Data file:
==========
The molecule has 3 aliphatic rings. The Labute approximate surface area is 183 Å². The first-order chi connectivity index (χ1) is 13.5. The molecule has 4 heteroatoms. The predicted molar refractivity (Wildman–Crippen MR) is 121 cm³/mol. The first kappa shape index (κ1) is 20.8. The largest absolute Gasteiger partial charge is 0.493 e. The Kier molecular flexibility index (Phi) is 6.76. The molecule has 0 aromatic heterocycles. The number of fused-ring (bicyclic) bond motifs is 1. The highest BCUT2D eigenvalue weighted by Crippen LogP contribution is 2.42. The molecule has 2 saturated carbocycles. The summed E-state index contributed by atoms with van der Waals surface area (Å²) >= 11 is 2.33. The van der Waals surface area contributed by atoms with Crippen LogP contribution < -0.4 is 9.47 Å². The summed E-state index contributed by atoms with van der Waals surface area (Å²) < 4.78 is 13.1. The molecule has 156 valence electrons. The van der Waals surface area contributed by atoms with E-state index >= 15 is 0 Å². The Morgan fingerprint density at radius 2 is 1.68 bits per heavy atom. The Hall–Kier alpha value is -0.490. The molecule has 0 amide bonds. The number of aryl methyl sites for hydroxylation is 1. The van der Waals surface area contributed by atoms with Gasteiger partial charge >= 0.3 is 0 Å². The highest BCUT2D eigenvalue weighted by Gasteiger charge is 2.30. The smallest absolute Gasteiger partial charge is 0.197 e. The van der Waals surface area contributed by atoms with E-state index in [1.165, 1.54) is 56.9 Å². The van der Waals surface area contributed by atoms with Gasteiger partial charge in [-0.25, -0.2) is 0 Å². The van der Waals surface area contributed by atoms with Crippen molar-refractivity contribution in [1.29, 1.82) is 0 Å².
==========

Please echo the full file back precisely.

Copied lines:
The molecule has 3 aliphatic rings. The Labute approximate surface area is 183 Å². The first-order chi connectivity index (χ1) is 13.5. The molecule has 4 heteroatoms. The predicted molar refractivity (Wildman–Crippen MR) is 121 cm³/mol. The first kappa shape index (κ1) is 20.8. The largest absolute Gasteiger partial charge is 0.493 e. The Kier molecular flexibility index (Phi) is 6.76. The molecule has 0 aromatic heterocycles. The number of fused-ring (bicyclic) bond motifs is 1. The highest BCUT2D eigenvalue weighted by Crippen LogP contribution is 2.42. The molecule has 2 saturated carbocycles. The summed E-state index contributed by atoms with van der Waals surface area (Å²) >= 11 is 2.33. The van der Waals surface area contributed by atoms with Crippen LogP contribution < -0.4 is 9.47 Å². The summed E-state index contributed by atoms with van der Waals surface area (Å²) < 4.78 is 13.1. The molecule has 156 valence electrons. The van der Waals surface area contributed by atoms with E-state index >= 15 is 0 Å². The Morgan fingerprint density at radius 2 is 1.68 bits per heavy atom. The Hall–Kier alpha value is -0.490. The molecule has 0 amide bonds. The number of aryl methyl sites for hydroxylation is 1. The van der Waals surface area contributed by atoms with Gasteiger partial charge >= 0.3 is 0 Å². The highest BCUT2D eigenvalue weighted by Gasteiger charge is 2.30. The smallest absolute Gasteiger partial charge is 0.197 e. The van der Waals surface area contributed by atoms with E-state index in [1.165, 1.54) is 56.9 Å². The van der Waals surface area contributed by atoms with Gasteiger partial charge in [-0.25, -0.2) is 0 Å². The van der Waals surface area contributed by atoms with Crippen molar-refractivity contribution in [1.29, 1.82) is 0 Å².